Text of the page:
Okta has developed a new capability for its passwordless authentication system aimed at countering the illegitimate use of biometric login data, a move meant to head off a potential route for malicious actors who are becoming increasingly sneaky in their phishing attempts.
"Threat actors are getting better and more sophisticated, and this is kind of a quest to make sure we stay one step ahead of them," Okta co-founder and CEO Todd McKinnon said in an exclusive interview with Protocol.
The new capability for Okta's passwordless authentication product, FastPass, is now in an early access preview, and is expected to be generally available in early 2023.
Biometric data is considered an inherently more secure method of authentication given the unique nature of each person's fingerprint or facial scan. But a series of high-profile cases of thwarted multifactor authentication, including the interception of one-time passcodes, shows that login data tied to biometrics could very well become a bigger target for phishing going forward too, according to Okta.
The company’s answer to the looming threat, McKinnon said, is "to make even the biometric authenticators more anti-phishing” by default.
The method that Okta is implementing involves binding biometric login information to a user's device so that only that device can use that information for authentication.
"What that means is if someone puts up a fake phishing site and tricks you into pushing your fingerprint into the fake page, it's no use to them," McKinnon said. "They can't use that to then log in as you."
Specifically, the new capability prevents the reuse of the login keys that are generated in response to a user’s biometric data rather than protecting the biometric data itself, according to Okta. The actual biometrics are already protected since they do not leave the user's device as part of the FastPass system, the company said.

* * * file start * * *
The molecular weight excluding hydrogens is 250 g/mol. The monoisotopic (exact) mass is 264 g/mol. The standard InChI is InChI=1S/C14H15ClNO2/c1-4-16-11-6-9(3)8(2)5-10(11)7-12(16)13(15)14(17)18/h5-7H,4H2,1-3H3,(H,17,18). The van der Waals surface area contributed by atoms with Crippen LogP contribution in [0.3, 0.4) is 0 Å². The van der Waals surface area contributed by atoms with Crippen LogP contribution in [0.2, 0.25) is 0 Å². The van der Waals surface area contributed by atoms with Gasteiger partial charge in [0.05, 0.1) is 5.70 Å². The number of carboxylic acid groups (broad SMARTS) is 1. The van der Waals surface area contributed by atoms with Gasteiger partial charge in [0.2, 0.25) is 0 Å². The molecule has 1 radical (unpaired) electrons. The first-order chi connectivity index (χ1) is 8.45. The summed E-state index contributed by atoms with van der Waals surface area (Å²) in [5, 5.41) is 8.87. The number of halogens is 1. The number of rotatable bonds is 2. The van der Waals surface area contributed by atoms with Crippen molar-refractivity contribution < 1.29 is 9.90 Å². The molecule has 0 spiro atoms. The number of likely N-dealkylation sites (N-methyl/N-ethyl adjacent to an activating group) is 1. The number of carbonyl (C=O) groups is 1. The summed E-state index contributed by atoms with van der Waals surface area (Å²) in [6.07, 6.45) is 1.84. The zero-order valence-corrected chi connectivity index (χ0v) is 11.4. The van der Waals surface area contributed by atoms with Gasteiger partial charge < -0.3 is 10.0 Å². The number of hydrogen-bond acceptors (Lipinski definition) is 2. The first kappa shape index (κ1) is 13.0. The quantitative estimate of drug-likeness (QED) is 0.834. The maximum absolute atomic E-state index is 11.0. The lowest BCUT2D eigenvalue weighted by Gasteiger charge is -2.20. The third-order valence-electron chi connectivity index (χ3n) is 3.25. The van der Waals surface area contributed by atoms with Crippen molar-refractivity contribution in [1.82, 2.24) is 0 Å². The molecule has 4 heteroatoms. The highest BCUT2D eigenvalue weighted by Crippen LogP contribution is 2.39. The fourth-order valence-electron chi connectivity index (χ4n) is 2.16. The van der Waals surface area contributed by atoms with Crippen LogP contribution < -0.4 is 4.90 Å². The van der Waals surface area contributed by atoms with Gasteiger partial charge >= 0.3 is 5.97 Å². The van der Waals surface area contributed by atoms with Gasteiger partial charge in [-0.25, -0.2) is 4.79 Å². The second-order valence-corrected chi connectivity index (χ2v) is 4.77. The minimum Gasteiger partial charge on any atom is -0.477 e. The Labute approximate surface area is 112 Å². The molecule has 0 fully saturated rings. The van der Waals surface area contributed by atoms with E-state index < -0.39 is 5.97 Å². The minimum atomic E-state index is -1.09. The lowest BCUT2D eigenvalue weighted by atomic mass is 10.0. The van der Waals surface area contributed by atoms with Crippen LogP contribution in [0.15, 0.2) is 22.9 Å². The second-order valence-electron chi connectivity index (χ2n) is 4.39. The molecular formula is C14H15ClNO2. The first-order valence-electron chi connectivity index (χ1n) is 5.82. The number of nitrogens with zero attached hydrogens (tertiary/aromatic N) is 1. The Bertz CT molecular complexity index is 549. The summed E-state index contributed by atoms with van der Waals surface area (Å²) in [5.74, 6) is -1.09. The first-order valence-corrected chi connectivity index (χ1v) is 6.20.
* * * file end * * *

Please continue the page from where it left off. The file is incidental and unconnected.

The new capability, Advanced Phishing Resistance for FastPass, comes amid research showing that identity-based attacks are now the largest source of breaches by far. The capability was announced among several Okta product updates Wednesday in connection with the company's Oktane conference.
Another update that is "coming soon" to FastPass, Okta said, will make the service available to an organization's external partners in addition to its direct employees.
Other product updates announced by Okta include another forthcoming anti-phishing service, focused on the use of WebAuthn authenticators such as biometrics or hardware security keys. The new feature will provide organizations with better controls over WebAuthn enrollment in order to prevent phishing attempts, Okta said. It's planned for early access release in the first quarter of 2023.
Meanwhile, Okta also announced several new features meant to enable automated responses to security issues as part of its no-code Okta Workflows product.
The new features include a set of pre-built security templates meant to demonstrate how workflows can be used, which security teams can then tweak to their specific needs. Okta also announced a tool that enables the no-code creation of connectors to additional data feeds in Workflows, such as threat intelligence feeds.
Ultimately, for all organizations, "you want to be able to have a simple way to automatically respond to attacks," McKinnon said. "Having an automated workflow to respond to what's going on — that's what your security operations center really wants."